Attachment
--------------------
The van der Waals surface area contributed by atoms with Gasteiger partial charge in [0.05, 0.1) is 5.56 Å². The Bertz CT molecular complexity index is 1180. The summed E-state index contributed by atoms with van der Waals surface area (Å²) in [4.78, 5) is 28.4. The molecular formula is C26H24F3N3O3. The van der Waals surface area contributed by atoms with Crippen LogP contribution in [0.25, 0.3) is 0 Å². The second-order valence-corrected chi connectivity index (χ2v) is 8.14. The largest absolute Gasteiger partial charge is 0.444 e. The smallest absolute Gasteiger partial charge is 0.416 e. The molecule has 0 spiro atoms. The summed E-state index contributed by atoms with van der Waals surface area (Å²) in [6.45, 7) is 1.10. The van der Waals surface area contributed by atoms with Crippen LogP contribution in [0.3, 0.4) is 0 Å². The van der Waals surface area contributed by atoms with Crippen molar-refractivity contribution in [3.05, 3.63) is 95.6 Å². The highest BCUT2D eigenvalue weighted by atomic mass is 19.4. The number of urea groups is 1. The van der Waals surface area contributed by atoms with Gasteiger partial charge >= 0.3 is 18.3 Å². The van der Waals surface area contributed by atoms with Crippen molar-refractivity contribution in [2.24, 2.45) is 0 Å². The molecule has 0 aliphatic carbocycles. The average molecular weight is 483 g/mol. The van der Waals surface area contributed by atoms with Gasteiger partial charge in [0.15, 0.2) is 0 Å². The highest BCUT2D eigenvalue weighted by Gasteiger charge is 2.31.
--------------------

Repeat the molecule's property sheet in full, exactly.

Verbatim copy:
The van der Waals surface area contributed by atoms with Gasteiger partial charge in [0.05, 0.1) is 5.56 Å². The Bertz CT molecular complexity index is 1180. The summed E-state index contributed by atoms with van der Waals surface area (Å²) in [4.78, 5) is 28.4. The molecular formula is C26H24F3N3O3. The van der Waals surface area contributed by atoms with Crippen LogP contribution in [0.25, 0.3) is 0 Å². The second-order valence-corrected chi connectivity index (χ2v) is 8.14. The largest absolute Gasteiger partial charge is 0.444 e. The smallest absolute Gasteiger partial charge is 0.416 e. The molecule has 0 spiro atoms. The summed E-state index contributed by atoms with van der Waals surface area (Å²) in [6.45, 7) is 1.10. The van der Waals surface area contributed by atoms with Crippen LogP contribution in [0.3, 0.4) is 0 Å². The van der Waals surface area contributed by atoms with Crippen molar-refractivity contribution in [3.05, 3.63) is 95.6 Å². The highest BCUT2D eigenvalue weighted by atomic mass is 19.4. The number of urea groups is 1. The van der Waals surface area contributed by atoms with Gasteiger partial charge >= 0.3 is 18.3 Å². The van der Waals surface area contributed by atoms with Crippen molar-refractivity contribution in [2.24, 2.45) is 0 Å². The molecule has 0 aliphatic carbocycles. The average molecular weight is 483 g/mol. The van der Waals surface area contributed by atoms with Gasteiger partial charge in [0.15, 0.2) is 0 Å². The highest BCUT2D eigenvalue weighted by Gasteiger charge is 2.31.